In parts 4 and 5 of this series, I outlined how awareness-raising activities, education and declarations are an important step towards changing the game in markets, by making sure there is a common understanding of what corruption is.
This week, I’ll move up the pyramid from “Declarations and Joint Activities” to “Standard Setting Initiatives”.
Standard setting initiatives are a natural development of the declarations and joint activities that we examined earlier. They most often take the form of codes of conduct in particular markets. In this and the next two parts I’ll be looking at the strengths and weaknesses of anti-corruption codes of conduct, and the challenges in setting them up and implementing them.
In fact ethical codes of conduct have been around for many years. In the laissez-faire nineties, companies compensated for the lack of regulation from government by creating their own voluntary self-regulation.
The issues they confronted went beyond corruption — the codes created new international standards on child labour, human rights, environment, social responsibility and specific ethical issues connected with particular industries. They included clauses on corruption, which underlies many of these issues, as part of a broad raft of commitments to responsible business practices.
What’s new in our time is the increasing focus of codes on anti-corruption and their relevance in emerging markets where rule of law and regulation remain weak. Interestingly codes of conduct continue to thrive in developed markets, even though the regulatory environment has changed radically.
Essentially codes of conduct are efforts by market leaders to establish the rules of the game by creating a level playing field in a particular market or business sector. Market players participate in creating the code of conduct, and then voluntarily sign up to them.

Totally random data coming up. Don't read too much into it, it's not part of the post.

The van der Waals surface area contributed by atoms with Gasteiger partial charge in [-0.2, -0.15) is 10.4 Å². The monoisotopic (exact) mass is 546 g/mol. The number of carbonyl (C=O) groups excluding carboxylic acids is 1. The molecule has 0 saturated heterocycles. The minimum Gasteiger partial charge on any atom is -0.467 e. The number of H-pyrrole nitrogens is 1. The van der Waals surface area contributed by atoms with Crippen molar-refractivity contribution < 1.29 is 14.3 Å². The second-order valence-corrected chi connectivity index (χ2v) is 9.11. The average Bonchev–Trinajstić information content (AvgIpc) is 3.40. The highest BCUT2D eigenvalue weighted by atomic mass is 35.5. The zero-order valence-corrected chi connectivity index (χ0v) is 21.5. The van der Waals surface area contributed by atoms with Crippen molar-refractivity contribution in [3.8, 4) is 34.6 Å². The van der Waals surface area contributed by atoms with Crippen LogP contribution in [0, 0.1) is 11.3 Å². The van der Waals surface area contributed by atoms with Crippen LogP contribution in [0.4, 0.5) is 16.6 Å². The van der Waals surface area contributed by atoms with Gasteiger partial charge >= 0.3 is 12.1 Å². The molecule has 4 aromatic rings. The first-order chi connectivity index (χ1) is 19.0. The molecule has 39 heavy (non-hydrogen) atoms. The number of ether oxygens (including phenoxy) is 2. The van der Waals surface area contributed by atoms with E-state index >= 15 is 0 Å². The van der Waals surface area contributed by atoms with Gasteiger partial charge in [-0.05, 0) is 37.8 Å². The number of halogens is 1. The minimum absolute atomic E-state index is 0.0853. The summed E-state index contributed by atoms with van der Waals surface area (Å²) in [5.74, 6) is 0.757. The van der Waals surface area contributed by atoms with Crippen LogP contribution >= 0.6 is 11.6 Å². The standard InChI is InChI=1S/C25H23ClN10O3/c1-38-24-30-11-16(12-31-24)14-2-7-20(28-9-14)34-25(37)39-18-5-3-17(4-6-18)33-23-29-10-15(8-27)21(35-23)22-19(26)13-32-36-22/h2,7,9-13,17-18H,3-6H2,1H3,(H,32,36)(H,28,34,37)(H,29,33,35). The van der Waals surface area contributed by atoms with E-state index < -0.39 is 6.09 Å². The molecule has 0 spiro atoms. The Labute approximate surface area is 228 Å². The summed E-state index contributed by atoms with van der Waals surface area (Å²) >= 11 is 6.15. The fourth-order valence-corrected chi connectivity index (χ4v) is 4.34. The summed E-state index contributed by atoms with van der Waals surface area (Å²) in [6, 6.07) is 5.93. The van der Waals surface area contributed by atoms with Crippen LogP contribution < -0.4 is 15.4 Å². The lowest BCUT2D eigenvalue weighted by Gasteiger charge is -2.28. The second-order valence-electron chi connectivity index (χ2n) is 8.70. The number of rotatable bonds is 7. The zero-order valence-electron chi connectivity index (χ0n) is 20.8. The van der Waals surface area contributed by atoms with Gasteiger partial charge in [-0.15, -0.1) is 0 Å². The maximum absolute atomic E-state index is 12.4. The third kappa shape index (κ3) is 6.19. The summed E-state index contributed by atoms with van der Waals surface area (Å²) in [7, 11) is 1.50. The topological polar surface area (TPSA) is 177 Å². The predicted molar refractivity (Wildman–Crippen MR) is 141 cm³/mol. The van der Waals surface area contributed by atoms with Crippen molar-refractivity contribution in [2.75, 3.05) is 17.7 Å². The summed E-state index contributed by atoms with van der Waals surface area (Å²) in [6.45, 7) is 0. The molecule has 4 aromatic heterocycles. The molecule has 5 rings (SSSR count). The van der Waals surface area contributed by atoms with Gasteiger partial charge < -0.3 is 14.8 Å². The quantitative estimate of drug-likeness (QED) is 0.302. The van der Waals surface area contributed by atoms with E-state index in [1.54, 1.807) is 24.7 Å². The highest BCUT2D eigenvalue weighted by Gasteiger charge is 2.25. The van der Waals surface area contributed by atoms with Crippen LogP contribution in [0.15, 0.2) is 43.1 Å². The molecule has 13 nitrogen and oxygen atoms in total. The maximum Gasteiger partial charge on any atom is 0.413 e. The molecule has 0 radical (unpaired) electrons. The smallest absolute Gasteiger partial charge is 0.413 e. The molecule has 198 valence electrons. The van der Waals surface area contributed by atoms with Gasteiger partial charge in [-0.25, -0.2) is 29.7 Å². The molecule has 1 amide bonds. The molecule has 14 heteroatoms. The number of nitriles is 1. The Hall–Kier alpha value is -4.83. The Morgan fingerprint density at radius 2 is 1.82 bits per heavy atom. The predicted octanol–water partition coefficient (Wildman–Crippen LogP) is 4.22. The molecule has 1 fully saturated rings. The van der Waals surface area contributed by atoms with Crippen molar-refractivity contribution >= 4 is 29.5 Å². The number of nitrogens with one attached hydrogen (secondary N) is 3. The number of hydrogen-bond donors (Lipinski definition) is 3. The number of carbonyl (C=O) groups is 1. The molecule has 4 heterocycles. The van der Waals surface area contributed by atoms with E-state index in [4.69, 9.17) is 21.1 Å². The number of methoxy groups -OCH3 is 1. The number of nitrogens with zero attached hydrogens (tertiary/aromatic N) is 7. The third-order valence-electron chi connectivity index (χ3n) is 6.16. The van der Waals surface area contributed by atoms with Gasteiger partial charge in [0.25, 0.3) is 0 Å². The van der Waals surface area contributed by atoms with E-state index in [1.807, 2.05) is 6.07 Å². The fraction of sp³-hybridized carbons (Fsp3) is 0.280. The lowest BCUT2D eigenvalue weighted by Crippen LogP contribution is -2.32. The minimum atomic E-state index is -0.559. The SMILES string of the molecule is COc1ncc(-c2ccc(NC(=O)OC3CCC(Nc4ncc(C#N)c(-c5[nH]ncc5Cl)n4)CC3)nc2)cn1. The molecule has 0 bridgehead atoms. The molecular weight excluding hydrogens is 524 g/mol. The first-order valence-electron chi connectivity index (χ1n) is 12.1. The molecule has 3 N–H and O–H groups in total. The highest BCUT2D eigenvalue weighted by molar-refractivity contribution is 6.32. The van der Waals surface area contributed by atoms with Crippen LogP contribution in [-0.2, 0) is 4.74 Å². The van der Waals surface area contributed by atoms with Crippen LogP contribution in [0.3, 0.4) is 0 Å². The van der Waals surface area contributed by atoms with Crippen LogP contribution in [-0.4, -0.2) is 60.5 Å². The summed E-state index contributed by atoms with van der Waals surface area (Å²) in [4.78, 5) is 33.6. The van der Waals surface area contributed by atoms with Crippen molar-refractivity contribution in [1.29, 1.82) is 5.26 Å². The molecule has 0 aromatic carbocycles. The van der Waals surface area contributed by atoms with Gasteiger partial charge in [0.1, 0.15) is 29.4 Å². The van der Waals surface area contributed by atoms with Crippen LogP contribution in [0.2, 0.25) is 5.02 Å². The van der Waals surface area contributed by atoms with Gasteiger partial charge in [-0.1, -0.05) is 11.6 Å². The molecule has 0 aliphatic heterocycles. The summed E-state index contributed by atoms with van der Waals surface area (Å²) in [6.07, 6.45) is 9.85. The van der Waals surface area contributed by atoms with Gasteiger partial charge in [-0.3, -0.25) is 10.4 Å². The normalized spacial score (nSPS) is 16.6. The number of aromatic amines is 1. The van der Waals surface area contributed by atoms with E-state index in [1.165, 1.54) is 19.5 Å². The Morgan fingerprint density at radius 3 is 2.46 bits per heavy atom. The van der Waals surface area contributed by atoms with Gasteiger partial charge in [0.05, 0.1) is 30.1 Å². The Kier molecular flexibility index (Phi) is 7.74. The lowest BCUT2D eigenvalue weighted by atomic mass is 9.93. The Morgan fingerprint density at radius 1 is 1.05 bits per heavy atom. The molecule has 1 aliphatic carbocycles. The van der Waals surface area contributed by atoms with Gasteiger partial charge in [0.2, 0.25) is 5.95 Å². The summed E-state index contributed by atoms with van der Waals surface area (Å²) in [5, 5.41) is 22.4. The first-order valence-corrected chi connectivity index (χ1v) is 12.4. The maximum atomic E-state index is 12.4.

Codes differ from the declarations we wrote about earlier in that failure to comply can result in a signatory being expelled from the initiative. And companies which simply don’t “get it” will not be allowed in. The theory is that companies which are not compliant will undermine their reputation in the market and society, may be denied opportunities to bid in public tenders, and will either raise their game or eventually get squeezed out of the market. Some codes of conduct have third party monitoring to ensure compliance and to adjudicate where necessary.
There are many examples of anti-corruption codes of conduct – you can look at most industries and you’ll find a code of conduct which, on paper at least, has enough teeth to have ensure the highest standards of behaviour. Take, for example, defence and aerospace (Global Principles of Business Ethics, extractive industries (Extractive Industries Transparency Initiative), banking (Wolfsberg Principles) and healthcare (International Federation of Pharmaceutical Manufacturers and Associations Code of Practice).
Some codes are global, others regional, yet others are at a national level (increasingly in emerging markets). Some are not restricted to particular sectors, but to sub-groups within industries, or types of company such as SMEs.
When it comes to their effectiveness, there is no doubt that codes of conduct in a particular industry can change corporate behaviour for the better.
Companies in the same sector face the same corruption challenges; there’s a limited number of players, making it easier to reach agreement on standards and monitoring compliance; they already meet regularly in a controlled environment through their industry associations to discuss technical standards, agree lobbying positions toward government, and raise the public profile and the reputation of the industry.
For companies that have signed up to codes of conduct, the cost of deviating from the standard are high, even before the regulatory burden of law enforcement comes crashing down upon them.
In the context of weak regulation, voluntary codes of conduct have certainly helped to create common standards, and some degree of consensus amongst players about what is acceptable behaviour. It’s difficult to measure, but it’s safe to assume that corporate behaviour would have been significantly worse over the last decades without them.
The limitations of codes of conduct will be the topic of my next post.
Brook Horowitz is a contributing editor of the FCPA Blog. He’s the CEO of IBLF Global, a not-for-profit promoting responsible business practices worldwide.